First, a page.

CUORE Releases First Data Collection

Researchers have released the first collection of data from the full detector of the CUORE (Cryogenic Underground Observatory for Rare Events) experiment. Located at the Italian National Institute for Nuclear Physics’ (INFN’s) Gran Sasso National Laboratories (LNGS) in Italy, CUORE is considered to be one of the most promising efforts to determine whether tiny elementary particles called neutrinos are Majorana particles—that is, identical to their own antiparticles. Most other particles are known to have antiparticles that have the same mass but a different charge, for example. Scientists also expect CUORE to help reveal the exact masses of the three types, or flavors, of neutrinos.

“This is the first preview of what an instrument this size is able to do,” says Oliviero Cremonesi, a senior faculty scientist at INFN and spokesperson for the CUORE collaboration. The result, published in Physical Review Letters, is based on two months of data with the full detector. The array’s sensitivity has already exceeded the precision of the measurements reported in April 2015, after a successful two-year test run that enlisted one detector tower, according to Cremonesi. Over the next five years, CUORE is expected to collect about 100 times more data.

“CUORE is, in essence, one of the world’s most sensitive thermometers,” says Carlo Bucci, technical coordinator of the experiment and Italian spokesperson for the CUORE collaboration. Its detectors—formed by 19 copper-framed towers that each house a matrix of 52 cube-shaped, highly purified tellurium dioxide crystals—are suspended within an innermost chamber of six nested tanks. The tanks cool the detector to 10 mK, the coldest known temperature recorded in a cubic meter volume in the entire universe.

The detector array was designed and assembled over a 10-year period. It is shielded from many outside particles, such as the cosmic rays that constantly bombard the Earth, by 1,400 meters of rock and by thick lead shielding that includes a radiation-depleted form of lead rescued from an ancient Roman shipwreck. Other detector materials were also prepared in ultrapure conditions, and the detectors were assembled in nitrogen-filled, sealed glove boxes to prevent contamination from regular air.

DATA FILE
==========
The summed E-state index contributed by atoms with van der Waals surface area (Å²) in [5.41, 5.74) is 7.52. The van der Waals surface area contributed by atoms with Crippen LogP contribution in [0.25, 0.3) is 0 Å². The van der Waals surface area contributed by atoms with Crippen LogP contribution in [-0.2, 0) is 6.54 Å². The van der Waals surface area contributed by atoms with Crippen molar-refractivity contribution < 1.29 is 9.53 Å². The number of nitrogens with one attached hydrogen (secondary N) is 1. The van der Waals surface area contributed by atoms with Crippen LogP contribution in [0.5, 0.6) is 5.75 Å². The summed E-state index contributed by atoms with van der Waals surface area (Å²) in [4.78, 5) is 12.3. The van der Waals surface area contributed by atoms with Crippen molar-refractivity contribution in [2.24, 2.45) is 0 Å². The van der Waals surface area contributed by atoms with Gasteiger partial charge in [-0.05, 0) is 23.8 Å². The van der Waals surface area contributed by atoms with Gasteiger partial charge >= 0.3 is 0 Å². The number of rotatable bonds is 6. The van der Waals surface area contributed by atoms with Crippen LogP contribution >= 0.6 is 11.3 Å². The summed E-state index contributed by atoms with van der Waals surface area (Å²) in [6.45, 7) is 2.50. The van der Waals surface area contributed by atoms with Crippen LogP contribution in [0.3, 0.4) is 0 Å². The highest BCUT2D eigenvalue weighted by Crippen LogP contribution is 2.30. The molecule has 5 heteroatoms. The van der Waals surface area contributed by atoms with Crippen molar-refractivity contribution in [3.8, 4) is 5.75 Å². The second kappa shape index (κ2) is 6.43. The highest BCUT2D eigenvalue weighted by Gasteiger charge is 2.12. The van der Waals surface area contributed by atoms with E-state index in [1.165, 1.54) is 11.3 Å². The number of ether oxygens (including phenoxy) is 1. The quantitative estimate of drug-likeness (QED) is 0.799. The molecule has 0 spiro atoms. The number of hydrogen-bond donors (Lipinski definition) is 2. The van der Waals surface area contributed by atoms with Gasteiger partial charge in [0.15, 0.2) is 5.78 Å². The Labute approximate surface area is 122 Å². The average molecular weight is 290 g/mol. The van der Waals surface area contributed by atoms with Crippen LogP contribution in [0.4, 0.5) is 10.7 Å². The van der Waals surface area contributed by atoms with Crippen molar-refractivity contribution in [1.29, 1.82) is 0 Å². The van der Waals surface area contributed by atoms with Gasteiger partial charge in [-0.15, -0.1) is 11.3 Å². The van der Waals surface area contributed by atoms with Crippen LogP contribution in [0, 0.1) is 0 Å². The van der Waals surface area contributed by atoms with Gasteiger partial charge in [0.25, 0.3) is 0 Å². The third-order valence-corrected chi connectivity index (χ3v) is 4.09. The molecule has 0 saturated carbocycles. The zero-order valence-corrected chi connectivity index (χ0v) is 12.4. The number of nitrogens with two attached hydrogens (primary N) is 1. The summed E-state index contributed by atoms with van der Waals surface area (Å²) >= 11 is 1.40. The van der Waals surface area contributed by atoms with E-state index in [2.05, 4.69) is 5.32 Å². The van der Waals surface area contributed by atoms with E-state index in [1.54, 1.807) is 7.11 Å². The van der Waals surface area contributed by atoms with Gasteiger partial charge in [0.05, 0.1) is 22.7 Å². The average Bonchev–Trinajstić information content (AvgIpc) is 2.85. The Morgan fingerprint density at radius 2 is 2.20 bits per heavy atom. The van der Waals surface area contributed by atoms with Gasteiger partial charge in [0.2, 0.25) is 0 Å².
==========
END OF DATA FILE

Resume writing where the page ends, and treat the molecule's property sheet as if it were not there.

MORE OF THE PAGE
“Designing, building and operating CUORE has been a long journey and a fantastic achievement,” says Ettore Fiorini, an Italian physicist who developed the concept of CUORE’s heat-sensitive detectors (tellurium dioxide bolometers), and the spokesperson-emeritus of the CUORE collaboration. “Employing thermal detectors to study neutrinos took several decades and [led] to the development of technologies that can now be applied in many fields of research.”

CUORE’s matrix of roughly fist-sized crystals—together weighing over 1,600 pounds—is extremely sensitive to particle processes, especially at extreme temperatures. Associated instruments can precisely measure very slight temperature changes in the crystals resulting from these processes. The measurements carry the telltale signature of specific types of particle interactions or particle decays, a spontaneous process by which a particle or particles transform into other particles.

In double beta decay, observed in previous experiments, two neutrons in the atomic nucleus of a radioactive element become two protons. Also, two electrons are emitted, along with two other particles called antineutrinos.

Neutrinoless double beta decay, the specific process that CUORE is designed to find or to rule out, would not produce any antineutrinos, meaning that neutrinos are their own antiparticles. During this decay process, the two antineutrino particles would effectively wipe each other out, leaving no trace in the CUORE detector. Evidence for this type of decay process would also help scientists explain neutrinos’ role in the imbalance of matter vs. antimatter in our universe.

Neutrinoless double beta decay is expected to be exceedingly rare, occurring at most (if at all) once every 100 septillion (1 followed by 26 zeros) years in a given atom’s nucleus. The large volume of detector crystals is intended to greatly increase the likelihood of recording such an event during the lifetime of the experiment. “We are tantalizingly close to completely unexplored territory and there is great possibility for discovery,” says Lindley Winslow of the Massachusetts Institute of Technology, who coordinated the analysis of the CUORE data. “It is an exciting time to be on the experiment.”